A NEW partnership between the Traverse and Montreal’s Théâtre La Licorne is full of promise, finds Joyce McMillan.
Somewhere in Quebec, an elderly man – a once-brilliant academic and teacher called Edouard – is fading away, his mind gradually disintegrating as dementia takes hold. He belongs to the generation who, in the 1960s, began to rebel against the dominance of English-speaking Canada, and who, in 1976, elected the nationalist Renee Levesque as Quebec premier; he says that his younger daughter was conceived on the night of that election, as he and his wife Madeline – and a few million other Quebecois – celebrated what seemed like a new age of freedom and self-determination.
Now, though, that daughter is dead; and Edouard records a last YouTube message, arguing that Quebec itself – like him – is fading into history, having missed its moment a generation ago.
This is Francois Archambault’s You Will Remember Me, one of the three plays from Théâtre La Licorne in Montreal given powerful rehearsed readings at the Traverse this week as part of a new exchange between the two theatres, and between two very different cultures that nonetheless have a great deal in common. It’s not that the plays involved in the exchange often address questions of political history as directly as Edouard does, in You Will Remember Me. The four Scottish plays that visited Montreal in September – and were given high-powered readings at La Licorne – included Morna Pearson’s 21st century Doric slasher-movie The Artist Man And The Mother Woman, and Douglas Maxwell’s A Respectable Widow Takes to Vulgarity, a merry fantasy on class, age, gender, and obscene language.
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And the two other Quebecois plays performed at the Traverse this week – by terrific casts that included Meg Fraser, Benny Young, Cal MacAninch, Maureen Beattie and Paul Thomas Hickey – ranged from the fierce, almost toxic chorus of right-wing 21st century urban rage exposed in the brilliant Billy (The Days Of Howling) by Fabien Cloutier, and a shudderingly weird study of a modern middle-class woman whose mind begins to play strange tricks after the apparent death of her child, in Catherine-Anne Toupin’s Right Here, Right Now.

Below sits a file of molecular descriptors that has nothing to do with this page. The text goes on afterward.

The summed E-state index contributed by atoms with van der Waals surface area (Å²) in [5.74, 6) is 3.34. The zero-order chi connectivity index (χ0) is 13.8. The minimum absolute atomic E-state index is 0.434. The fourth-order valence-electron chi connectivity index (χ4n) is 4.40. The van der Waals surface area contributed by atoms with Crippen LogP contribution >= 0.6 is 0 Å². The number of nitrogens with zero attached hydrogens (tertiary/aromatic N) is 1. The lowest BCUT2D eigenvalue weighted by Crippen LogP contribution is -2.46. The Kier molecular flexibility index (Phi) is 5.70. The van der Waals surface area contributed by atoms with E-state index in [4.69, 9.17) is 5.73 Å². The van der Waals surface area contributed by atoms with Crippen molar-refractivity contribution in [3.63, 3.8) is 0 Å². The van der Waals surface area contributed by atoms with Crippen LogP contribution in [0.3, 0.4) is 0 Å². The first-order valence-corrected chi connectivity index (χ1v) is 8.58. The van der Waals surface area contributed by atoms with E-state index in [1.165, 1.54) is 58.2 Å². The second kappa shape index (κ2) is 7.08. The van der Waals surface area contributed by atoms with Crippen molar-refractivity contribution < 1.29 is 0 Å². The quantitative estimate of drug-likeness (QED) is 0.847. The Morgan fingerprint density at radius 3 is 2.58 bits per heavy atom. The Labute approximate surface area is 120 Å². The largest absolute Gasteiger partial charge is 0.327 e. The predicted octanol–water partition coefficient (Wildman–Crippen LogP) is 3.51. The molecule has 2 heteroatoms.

Yet both La Licorne’s artistic director, Jean-Denis Leduc, and his associate Philippe Lambert, who directed the readings in Edinburgh this week, believe there is a huge rapport between the two cultures, which has made the Scottish-Quebecois cultural exchange an outstandingly rich one ever since the early 1980s, when Bill Findlay and Martin Bowman began to translate the works of the great Quebecois playwright Michel Tremblay into Scots.
“It’s about a way of working and writing that very much includes the audience, and that uses forms of language that brings the work very close to them,” says Lambert. “And it’s been wonderful working with the actors here this week, because the work has that quality of wittiness and awareness, and engaging immediately with the audience, that we also see in Montreal.”
And 40 years after he founded La Licorne, Jean-Denis Leduc agrees. “We have had a long conversation with the Traverse,” he says, “and we have staged many Traverse plays, by David Greig, Stephen Greenhorn, Gregory Burke. And what I feel is that we are always on the same page, using the same direct kind of acting, which is right to the point – it’s physical, and emotional, from the heart. This is something we have in common, and after this first step in Montreal and here, we will continue this.
“We have to work out the details, of course – whether we move to an exchange of full productions, or something else – but I know that this relationship is full of possibilities. We want it to be stronger in future; and it will be stronger, I am sure of that.”
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